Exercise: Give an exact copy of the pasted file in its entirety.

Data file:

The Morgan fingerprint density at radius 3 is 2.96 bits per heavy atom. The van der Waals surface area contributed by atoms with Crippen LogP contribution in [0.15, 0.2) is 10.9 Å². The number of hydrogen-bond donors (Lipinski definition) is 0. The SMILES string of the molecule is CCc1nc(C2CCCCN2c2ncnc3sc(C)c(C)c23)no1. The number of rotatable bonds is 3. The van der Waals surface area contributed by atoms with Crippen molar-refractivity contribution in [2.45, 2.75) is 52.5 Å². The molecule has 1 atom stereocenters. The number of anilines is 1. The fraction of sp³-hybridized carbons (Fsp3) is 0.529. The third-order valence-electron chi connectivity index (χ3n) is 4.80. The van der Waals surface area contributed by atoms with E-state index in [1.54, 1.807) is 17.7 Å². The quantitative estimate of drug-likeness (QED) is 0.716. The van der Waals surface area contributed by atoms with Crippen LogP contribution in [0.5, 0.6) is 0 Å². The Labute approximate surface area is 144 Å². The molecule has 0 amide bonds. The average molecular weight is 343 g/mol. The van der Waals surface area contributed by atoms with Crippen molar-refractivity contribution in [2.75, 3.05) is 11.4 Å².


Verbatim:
The Morgan fingerprint density at radius 3 is 2.96 bits per heavy atom. The van der Waals surface area contributed by atoms with Crippen LogP contribution in [0.15, 0.2) is 10.9 Å². The number of hydrogen-bond donors (Lipinski definition) is 0. The SMILES string of the molecule is CCc1nc(C2CCCCN2c2ncnc3sc(C)c(C)c23)no1. The number of rotatable bonds is 3. The van der Waals surface area contributed by atoms with Crippen molar-refractivity contribution in [2.45, 2.75) is 52.5 Å². The molecule has 1 atom stereocenters. The number of anilines is 1. The fraction of sp³-hybridized carbons (Fsp3) is 0.529. The third-order valence-electron chi connectivity index (χ3n) is 4.80. The van der Waals surface area contributed by atoms with E-state index in [1.54, 1.807) is 17.7 Å². The quantitative estimate of drug-likeness (QED) is 0.716. The van der Waals surface area contributed by atoms with Crippen LogP contribution in [0.5, 0.6) is 0 Å². The Labute approximate surface area is 144 Å². The molecule has 0 amide bonds. The average molecular weight is 343 g/mol. The van der Waals surface area contributed by atoms with Crippen molar-refractivity contribution in [2.75, 3.05) is 11.4 Å².